Crossing a line

450px-Mori_Uncanny_Valley.svg_largeOdd, though it may seem – although i daresay this will sound rather familiar to many of you – Seren, despite being under the ‘control’ of the real me, is very much a person in her own right. That statement may seem absurd to the wider world in general, for whom sl is an unknown quantity, but when you consider the way in which we have come to terms with virtual environments and the way in which we relate to our virtual personae, it’s not actually that weird.

Forgive my ignorance for a moment, since i’m no aficionado when it comes to other virtual worlds, MMORPGs or online games, but i’m pretty sure that the virtual representations of people who regularly indulge in such pursuits do indeed have their own character, both distinct and subtly different  from that of their ‘owners’. So, for example, if you’re a fan of ‘Grand Theft Truckers VII – The Tale of Greasy Sam’, i’m pretty certain that your beer-swilling, tobaccy-chewing, god-fearing, truck-driving in-game, alter-ego is almost certain to have a very distinct will of their own, no matter how much you might protest that “he’s exactly like me in real life”.

The plain fact is that our avatars may well show a passing resemblance to us, but in reality, they’re far more likely to be either an idealised projection of what we’d really like to be, or they assume fantastical and unlikely characteristics that owe more to our imaginations than to reality. Neither of which is anything to be ashamed of.

It can be a little disorientating though if we should stop to consider just how far our virtual self can assume an identity all of its own – one which appears to owe far less to what we may have imbued it with, than that which it has engendered with little interference from ourselves.

i’ve mentioned before how Seren is the blogger – she is also the writer, explorer, builder and philosopher. When i login to sl, everything i experience, do and become involved with is done vicariously through her – i see sl through her eyes, with her perspective and experience it from her point of view, to the point where – if i want to be objective – i have to use an alt to do so: only then can i properly experience sl as myself. Seren, despite being a construct of my own creativity, has her own way of doing things and it often bears little relation to the way in which i relate to the world, virtual or otherwise. Take this post, for example – because i happen to be writing from a ‘first person’ perspective, i find it extraordinarily difficult because, a) it’s written as an ‘outsider’, and; b) i am not the writer, whereas Seren would have no problem at all, and the same applies to any other activity related in any way to sl. It is for this reason that if i should happen to contribute to other blogs, projects or causes – whether in words, or pictures – then it is she who produces the goods, not me… i’ve tried before, and failed. Weird, huh?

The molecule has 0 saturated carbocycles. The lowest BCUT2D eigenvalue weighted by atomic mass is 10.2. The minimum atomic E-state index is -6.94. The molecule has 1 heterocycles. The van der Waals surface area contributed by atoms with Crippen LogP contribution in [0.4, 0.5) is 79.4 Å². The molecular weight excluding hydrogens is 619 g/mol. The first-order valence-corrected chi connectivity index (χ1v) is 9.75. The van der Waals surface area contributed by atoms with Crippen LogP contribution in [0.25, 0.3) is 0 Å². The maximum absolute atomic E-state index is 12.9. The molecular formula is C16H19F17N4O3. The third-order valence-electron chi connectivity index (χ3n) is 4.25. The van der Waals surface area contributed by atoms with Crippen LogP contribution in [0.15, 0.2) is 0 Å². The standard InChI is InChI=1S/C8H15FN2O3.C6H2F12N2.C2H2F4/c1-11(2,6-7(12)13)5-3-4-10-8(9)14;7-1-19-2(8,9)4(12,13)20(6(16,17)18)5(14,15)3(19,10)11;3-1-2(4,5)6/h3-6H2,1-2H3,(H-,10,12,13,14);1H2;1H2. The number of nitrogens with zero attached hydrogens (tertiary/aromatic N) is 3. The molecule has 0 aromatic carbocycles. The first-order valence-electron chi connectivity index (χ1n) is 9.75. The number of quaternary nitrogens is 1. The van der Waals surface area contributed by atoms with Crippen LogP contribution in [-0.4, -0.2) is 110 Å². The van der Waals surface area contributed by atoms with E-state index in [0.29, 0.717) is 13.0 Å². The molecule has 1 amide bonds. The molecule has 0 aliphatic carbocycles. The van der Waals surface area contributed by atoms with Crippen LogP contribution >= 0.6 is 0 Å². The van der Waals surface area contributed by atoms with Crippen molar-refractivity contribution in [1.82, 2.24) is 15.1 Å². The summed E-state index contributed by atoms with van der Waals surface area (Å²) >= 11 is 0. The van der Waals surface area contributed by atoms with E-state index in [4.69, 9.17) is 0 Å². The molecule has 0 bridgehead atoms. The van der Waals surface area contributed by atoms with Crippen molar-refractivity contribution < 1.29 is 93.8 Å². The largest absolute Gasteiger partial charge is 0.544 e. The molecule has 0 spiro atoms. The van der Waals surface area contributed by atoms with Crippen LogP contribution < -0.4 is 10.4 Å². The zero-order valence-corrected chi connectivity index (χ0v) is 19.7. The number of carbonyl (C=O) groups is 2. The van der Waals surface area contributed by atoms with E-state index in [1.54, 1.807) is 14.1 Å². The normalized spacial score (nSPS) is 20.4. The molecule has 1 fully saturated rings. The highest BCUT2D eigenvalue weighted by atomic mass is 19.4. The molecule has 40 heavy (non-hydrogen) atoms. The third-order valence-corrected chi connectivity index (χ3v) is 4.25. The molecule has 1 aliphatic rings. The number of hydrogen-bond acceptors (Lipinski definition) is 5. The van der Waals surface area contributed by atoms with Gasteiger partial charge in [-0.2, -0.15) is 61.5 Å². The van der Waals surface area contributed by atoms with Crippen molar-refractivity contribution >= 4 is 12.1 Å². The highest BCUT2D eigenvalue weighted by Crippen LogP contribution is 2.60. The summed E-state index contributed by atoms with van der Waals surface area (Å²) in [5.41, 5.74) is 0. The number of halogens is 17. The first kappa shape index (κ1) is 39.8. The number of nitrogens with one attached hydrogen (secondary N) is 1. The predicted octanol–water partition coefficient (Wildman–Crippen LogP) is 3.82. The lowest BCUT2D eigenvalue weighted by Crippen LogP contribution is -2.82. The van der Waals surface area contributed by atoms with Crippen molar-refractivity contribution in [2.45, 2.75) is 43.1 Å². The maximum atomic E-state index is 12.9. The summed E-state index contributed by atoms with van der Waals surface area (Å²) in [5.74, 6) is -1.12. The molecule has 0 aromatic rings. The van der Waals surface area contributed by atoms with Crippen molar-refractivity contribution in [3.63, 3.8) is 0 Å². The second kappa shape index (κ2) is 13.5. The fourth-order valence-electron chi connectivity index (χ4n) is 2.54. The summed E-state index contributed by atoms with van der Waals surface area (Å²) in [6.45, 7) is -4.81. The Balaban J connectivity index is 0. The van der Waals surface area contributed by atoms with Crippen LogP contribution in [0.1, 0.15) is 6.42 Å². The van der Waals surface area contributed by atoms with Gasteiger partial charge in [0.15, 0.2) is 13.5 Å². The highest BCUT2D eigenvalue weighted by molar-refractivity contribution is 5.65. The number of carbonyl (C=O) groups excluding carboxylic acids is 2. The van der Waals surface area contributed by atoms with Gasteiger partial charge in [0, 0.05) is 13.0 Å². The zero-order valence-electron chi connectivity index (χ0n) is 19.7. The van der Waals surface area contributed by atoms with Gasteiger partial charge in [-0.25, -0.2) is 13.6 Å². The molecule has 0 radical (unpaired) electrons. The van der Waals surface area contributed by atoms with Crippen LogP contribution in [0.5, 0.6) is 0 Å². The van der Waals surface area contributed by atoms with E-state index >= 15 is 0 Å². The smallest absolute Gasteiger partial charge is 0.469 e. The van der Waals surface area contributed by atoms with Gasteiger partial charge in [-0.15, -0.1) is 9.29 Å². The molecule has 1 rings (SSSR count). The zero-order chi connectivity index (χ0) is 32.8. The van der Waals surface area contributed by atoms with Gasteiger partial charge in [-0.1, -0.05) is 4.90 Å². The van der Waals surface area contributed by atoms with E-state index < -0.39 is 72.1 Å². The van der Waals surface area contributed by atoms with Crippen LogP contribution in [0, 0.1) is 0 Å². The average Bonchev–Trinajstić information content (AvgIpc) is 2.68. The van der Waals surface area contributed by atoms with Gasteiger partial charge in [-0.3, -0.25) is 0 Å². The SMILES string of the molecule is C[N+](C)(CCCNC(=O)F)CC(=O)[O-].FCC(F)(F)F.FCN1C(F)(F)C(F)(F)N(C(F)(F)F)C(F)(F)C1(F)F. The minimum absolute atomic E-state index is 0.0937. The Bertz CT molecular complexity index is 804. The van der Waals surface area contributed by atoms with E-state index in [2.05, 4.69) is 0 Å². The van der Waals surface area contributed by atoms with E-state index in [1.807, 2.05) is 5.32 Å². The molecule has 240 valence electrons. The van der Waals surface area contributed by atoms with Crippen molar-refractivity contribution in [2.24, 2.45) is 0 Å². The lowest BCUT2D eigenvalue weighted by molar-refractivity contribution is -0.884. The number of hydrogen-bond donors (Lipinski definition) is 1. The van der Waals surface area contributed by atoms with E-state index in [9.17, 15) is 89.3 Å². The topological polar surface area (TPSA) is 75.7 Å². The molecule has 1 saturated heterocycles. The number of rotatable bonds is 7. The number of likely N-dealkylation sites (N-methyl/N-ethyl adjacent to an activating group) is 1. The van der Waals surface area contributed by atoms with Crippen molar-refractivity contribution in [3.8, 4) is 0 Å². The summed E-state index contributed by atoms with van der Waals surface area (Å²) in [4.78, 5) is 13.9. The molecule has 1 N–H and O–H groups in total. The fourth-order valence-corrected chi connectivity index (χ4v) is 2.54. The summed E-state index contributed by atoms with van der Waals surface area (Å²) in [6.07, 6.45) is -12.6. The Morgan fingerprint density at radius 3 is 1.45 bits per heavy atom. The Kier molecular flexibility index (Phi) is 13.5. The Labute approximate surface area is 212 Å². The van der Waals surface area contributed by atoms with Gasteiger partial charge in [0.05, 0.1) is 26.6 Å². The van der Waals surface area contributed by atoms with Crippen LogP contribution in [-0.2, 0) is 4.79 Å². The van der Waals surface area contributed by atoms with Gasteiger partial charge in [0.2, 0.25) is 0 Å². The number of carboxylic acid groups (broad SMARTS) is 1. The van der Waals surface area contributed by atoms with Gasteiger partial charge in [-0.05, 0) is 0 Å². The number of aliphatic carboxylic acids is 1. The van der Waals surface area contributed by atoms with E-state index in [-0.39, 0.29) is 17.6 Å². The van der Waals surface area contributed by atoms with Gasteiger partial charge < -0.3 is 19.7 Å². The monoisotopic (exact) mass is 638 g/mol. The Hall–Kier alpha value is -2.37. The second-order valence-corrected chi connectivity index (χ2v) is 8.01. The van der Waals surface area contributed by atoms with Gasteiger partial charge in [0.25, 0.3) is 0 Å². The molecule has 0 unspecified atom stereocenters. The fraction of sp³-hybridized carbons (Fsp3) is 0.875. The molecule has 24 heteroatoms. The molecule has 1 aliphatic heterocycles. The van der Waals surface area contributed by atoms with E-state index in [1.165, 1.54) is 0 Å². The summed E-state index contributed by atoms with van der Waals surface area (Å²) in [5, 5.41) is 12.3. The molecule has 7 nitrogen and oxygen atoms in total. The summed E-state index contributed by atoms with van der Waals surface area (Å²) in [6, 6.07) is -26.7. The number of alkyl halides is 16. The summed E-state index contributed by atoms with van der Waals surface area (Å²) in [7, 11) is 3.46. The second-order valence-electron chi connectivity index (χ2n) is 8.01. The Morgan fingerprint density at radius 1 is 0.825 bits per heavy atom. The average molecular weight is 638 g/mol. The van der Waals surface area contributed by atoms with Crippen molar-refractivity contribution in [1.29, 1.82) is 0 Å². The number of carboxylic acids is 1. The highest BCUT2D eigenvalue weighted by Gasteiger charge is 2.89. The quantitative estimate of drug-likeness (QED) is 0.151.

orm8_001There are several degrees of separation between myself and my avatar, and if i should try to subvert them or attempt to breach the gap, then it becomes an extremely uncomfortable experience. This is well-illustrated by a little experiment i tried recently: Seren, as i have mentioned on many occasions, is notoriously taciturn and reticent, so i thought that maybe it was time to experiment by switching on her microphone and giving voice a go – how bad could it be? The answer… very! It was undoubtedly one of the most cringeworthy, unutterably awkward moments i’ve yet experienced in sl, and believe me, there have been a few!

It all boils down to one simple premise – Seren is not real: she is a representation and a projection of myself certainly, but she is, and always will be something quite separate and distinct from the real world – and that line between real and virtual is a necessary evil that should remain inviolate if we are to both function as individuals. If i try to drag Seren kicking and screaming out of her virtual box and try to endow her with my own qualities or real-world characteristics in an attempt to make her more ‘real’, then i’ve crossed a line that is damaging to us both. Seren is quintessentially virtual, i am not… it is the very fact that she is not tied in any way to the real world that enables her creativity to flourish, and it is the very fact that i am simply an observer – an observer who, at times, can only look on in awe and wonder at what she manages to achieve without any interference from myself – that allows her the freedom to be ‘herself’. Bridge that gap and bring reality into the mix and she becomes just pixels.

And pixels can’t write.

s. x

She tries not to shatter,kaleidoscope style
personality changes behind her red smile
every new problem brings a stranger inside
heplessly forcing one more new disguise
Siouxsie And The Banshees – Christine

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